We are often asked when this film will be done. We've worked hard on it for a long time. There's much left to do. We promise that we're working on it everyday. Unfortunately, inspiration comes often. Yeah, that sounds funny, doesn't it? But, it's true. We continue to meet people who struggle to read just a little or who can't read at all. They keep us going. We want to tell all their stories. However, most simply don't want to tell their stories - yet - at least in front of a camera. They are not easy stories to tell. They involve years of suffering, years of struggle, years of hiding. Once in a while, though, someone we meet is at that point where they need to tell their story. They have to release it. They don't want anyone else to travel their journey. Those are the moments for which we sometimes have to wait. So, bear with us.
We hope this film does two things. First, we want to inform the American public about the scourge of illiteracy in the United States. It is very real. It is misunderstood. The late Dr. Maya Angelou recounted, "My mother said I must always be intolerant of ignorance but understanding of illiteracy. That some people, unable to go to school, were more educated and more intelligent than college professors." Illiteracy rarely results from a lack of intelligence. It is hardly ever caused by the person's lack of desire to read or effort to learn.
Second, we want to allow some who cannot read to tell their stories. Dr. Angelou noted, "There is no greater agony than bearing an untold story inside you." We hope this film allows our guests to ease the agony of their illiteracy just a little. We hope they're tellings will make us all a little less ignorant, a little more understanding, and somewhat more committed to helping those in need.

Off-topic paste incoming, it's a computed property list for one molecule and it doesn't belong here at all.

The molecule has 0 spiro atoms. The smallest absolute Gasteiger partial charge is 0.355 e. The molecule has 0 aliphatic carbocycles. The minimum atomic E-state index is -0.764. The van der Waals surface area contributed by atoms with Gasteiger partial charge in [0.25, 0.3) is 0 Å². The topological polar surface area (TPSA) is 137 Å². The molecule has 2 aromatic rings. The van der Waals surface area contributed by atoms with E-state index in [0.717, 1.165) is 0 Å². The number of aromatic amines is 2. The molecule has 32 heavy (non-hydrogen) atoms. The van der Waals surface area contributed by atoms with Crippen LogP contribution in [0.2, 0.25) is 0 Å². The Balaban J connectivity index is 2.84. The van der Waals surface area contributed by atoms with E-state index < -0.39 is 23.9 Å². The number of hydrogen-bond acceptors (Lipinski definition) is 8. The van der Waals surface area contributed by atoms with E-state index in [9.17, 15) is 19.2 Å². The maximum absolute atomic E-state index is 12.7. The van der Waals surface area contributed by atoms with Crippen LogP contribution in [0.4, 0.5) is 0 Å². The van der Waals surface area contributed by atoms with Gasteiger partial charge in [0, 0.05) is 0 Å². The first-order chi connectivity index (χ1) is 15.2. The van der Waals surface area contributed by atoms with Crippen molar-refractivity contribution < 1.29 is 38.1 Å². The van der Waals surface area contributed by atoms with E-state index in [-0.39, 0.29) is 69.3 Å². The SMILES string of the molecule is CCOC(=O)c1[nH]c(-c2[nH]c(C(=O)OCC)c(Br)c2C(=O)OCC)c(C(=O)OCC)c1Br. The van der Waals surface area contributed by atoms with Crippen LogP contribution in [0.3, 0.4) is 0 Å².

There were no caps or gowns. Pomp and circumstance wasn't played. No dignitary spoke of their accomplishments or how they might change the world. Still, there was a tinge of excitement in the air. There was a little more spring in their step. The smiles might have been slightly wider.
They gathered in the room they'd known for many months. The door from the hallway opens at one end. Two rectangular metal tables stand end-to-end along the center. They aren't quite the same width, but they are at least the same height. They leave just enough room for the ten or so plastic-backed, variously colored chairs. The room isn't cramped or uncomfortable, just snug.
The wall at the other end holds a Write Board across its width. Toward one corner stands a brown metal rolling cart of about four feet in height. On the top shelf sits a TV. It looks very heavy for such a small screen. Below, on another shelf, lies the VCR. It, too, looks pretty clunky. The wall opposite the door is filled with windows covered by slat blinds you might no longer be able to buy. The thin windows allow clear understanding of the occasional argument that hangs over from the liquor store a couple doors down. But, they also give the room a sense of space otherwise lacking.
The alphabet, both capital and small, line the wall opposite the windows. The map of the United States, a poster about dreams, a banner extolling the value of learning, and other inspirational and motivational placards better suggest the room's purpose. Of course, when they started here, these eight could not have said what any of those things meant. But, today is different. They can well recite that alphabet without looking. They can read the posters and understand what they mean. They have become the inspiration.